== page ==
Ewan MacColl – An Introduction to Ewan MacColl
Topic Records – 25 May 2018
It is nearly 30 since Ewan MacColl died and other recording labels have stolen a march in the issuing of compilation CD’s in the meantime so this collection of his recordings for the Topic label is perhaps long overdue. It is, nevertheless, an interesting collection and a worthy snapshot of his folk singing career. Sadly, the Radio Ballads, perhaps some of MacColl’s most influential work, are absent from this collection – they were issued by Argo Records – but there is still much here that reminds us of his powerful influence in the early days of the folk revival, an influence which prompted one obituary to describe him as the godfather of the folk revival. The material also reflects what Peggy Seeger has described as ‘the policy’ from The Ballads and Blues Club (a title that says much about the material that was performed in those early days of the revival) which MacColl founded in 1953 with a few kindred spirits, namely when you’re onstage you sing folk songs from your own culture. There are songs here which reflect MacColl’s highly politicised upbringing in Lancashire to Scottish parents and the lives of what politicians are wont to describe these days as ‘ordinary working people’ (sic).
The album opens with an early recording – it dates from 1952 – of perhaps his most famous composition, Dirty Old Town, written in 1949, about Salford, the city of his birth. Even at this early stage in his recording career, his characteristic quavering voice is very much in evidence, helped along with a slightly bluesy guitar accompaniment. It is interesting to compare this early recording with those that follow, all of which date from the late 1950’s and early 1960’s, where his voice sounds more robust and confident as on, for example, his rendition of The Press Gang, recorded in 1966, sung a capella with such command that the listener is left with no illusions about the life of a pressed man.
It is no surprise, given their long association, that he is joined on many of the tracks by Peggy Seeger on vocals, guitar or banjo but it is also good to hear on a couple of the tracks the concertina playing of Alf Edwards, a professional musician and regular contributor to Topic recordings in this era. Much of the content of this CD comprises traditional songs which surely reflect Ewan MacColl’s research – he collected a number of songs from Sam Larner for example – and his ability to bring songs from the tradition to new audiences. And what an interesting mix it is too. You might struggle to hear The Black Velvet Band sung in a folk club these days (and recorded by MacColl nine years before The Dubliners version was released) but his rendition of Sheepcrook and Black Dog sounds as fresh today as it did when he first released it just over 50 years ago.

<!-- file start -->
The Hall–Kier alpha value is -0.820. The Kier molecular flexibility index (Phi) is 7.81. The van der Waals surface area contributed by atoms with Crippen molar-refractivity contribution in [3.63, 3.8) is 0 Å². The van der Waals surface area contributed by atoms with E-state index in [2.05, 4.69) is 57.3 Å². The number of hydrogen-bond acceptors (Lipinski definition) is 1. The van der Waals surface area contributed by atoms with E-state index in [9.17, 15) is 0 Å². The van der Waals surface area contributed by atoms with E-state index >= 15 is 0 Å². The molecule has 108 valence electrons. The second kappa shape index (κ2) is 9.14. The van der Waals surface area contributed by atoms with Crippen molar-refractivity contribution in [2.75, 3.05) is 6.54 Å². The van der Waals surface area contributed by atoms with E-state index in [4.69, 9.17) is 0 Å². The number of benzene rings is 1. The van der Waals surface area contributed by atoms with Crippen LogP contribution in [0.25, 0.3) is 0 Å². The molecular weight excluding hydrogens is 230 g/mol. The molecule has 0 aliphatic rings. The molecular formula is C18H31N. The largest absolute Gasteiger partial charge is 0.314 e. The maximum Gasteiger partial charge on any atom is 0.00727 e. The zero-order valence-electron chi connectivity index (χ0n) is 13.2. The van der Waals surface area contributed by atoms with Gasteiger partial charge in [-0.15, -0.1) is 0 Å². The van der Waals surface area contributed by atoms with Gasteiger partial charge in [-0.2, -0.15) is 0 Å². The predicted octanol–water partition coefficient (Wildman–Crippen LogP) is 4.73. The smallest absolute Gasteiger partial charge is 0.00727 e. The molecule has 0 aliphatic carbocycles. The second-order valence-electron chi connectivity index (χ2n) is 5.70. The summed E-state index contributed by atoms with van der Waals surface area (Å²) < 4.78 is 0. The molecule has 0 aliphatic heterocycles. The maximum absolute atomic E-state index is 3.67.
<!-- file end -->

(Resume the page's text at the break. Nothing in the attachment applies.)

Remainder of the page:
The early days of the folk revival were times of heightened social consciousness and a number of the songs in MacColl’s repertoire – and thus this compilation – reflect this. Songs such as (The Ballad of) Jimmy Wilson – a song about racism in 1950’s America – Fourpence a Day – a tale of mining life – and even the duped sailor in The Black Velvet Band are tales of the trials and tribulations of working people’s lives. All of this may give this collection a certain period charm to modern ears but it is important to remember that these were political times and performers like MacColl, inspired by the likes of Alan Lomax, were thirsty for songs that had meaning and message.
The contribution that MacColl and his contemporaries made to the early days of the folk revival can never be underestimated and this CD is a fair representation of the songs and style of performance which so inspired a generation of young singers and musicians. It is, of course, but a snapshot of MacColl’s recorded legacy given that he worked with other record companies during his singing career but it is nevertheless a timely reminder of what a powerful performer he was.
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